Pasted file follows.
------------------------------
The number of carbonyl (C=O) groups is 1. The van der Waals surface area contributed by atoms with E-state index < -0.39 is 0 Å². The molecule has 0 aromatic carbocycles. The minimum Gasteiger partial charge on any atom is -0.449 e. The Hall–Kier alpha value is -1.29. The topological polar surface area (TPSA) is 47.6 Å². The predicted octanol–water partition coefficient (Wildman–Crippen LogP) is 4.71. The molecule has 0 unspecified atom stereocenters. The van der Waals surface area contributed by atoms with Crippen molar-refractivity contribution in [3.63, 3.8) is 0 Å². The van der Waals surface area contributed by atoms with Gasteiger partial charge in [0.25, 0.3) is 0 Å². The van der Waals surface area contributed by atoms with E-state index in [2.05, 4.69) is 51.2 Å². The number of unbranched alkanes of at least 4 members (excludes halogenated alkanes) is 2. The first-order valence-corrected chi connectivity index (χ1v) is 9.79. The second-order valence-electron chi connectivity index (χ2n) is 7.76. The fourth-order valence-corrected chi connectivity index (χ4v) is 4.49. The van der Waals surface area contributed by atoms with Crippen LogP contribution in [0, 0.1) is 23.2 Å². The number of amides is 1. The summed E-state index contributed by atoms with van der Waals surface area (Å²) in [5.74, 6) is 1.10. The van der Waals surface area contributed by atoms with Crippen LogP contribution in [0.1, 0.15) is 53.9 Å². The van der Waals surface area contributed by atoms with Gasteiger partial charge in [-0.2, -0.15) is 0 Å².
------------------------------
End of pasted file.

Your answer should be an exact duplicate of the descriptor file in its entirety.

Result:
The number of carbonyl (C=O) groups is 1. The van der Waals surface area contributed by atoms with E-state index < -0.39 is 0 Å². The molecule has 0 aromatic carbocycles. The minimum Gasteiger partial charge on any atom is -0.449 e. The Hall–Kier alpha value is -1.29. The topological polar surface area (TPSA) is 47.6 Å². The predicted octanol–water partition coefficient (Wildman–Crippen LogP) is 4.71. The molecule has 0 unspecified atom stereocenters. The van der Waals surface area contributed by atoms with Crippen molar-refractivity contribution in [3.63, 3.8) is 0 Å². The van der Waals surface area contributed by atoms with Gasteiger partial charge in [0.25, 0.3) is 0 Å². The van der Waals surface area contributed by atoms with E-state index in [2.05, 4.69) is 51.2 Å². The number of unbranched alkanes of at least 4 members (excludes halogenated alkanes) is 2. The first-order valence-corrected chi connectivity index (χ1v) is 9.79. The second-order valence-electron chi connectivity index (χ2n) is 7.76. The fourth-order valence-corrected chi connectivity index (χ4v) is 4.49. The van der Waals surface area contributed by atoms with Crippen LogP contribution in [0, 0.1) is 23.2 Å². The number of amides is 1. The summed E-state index contributed by atoms with van der Waals surface area (Å²) in [5.74, 6) is 1.10. The van der Waals surface area contributed by atoms with Crippen LogP contribution in [0.1, 0.15) is 53.9 Å². The van der Waals surface area contributed by atoms with Gasteiger partial charge in [-0.2, -0.15) is 0 Å².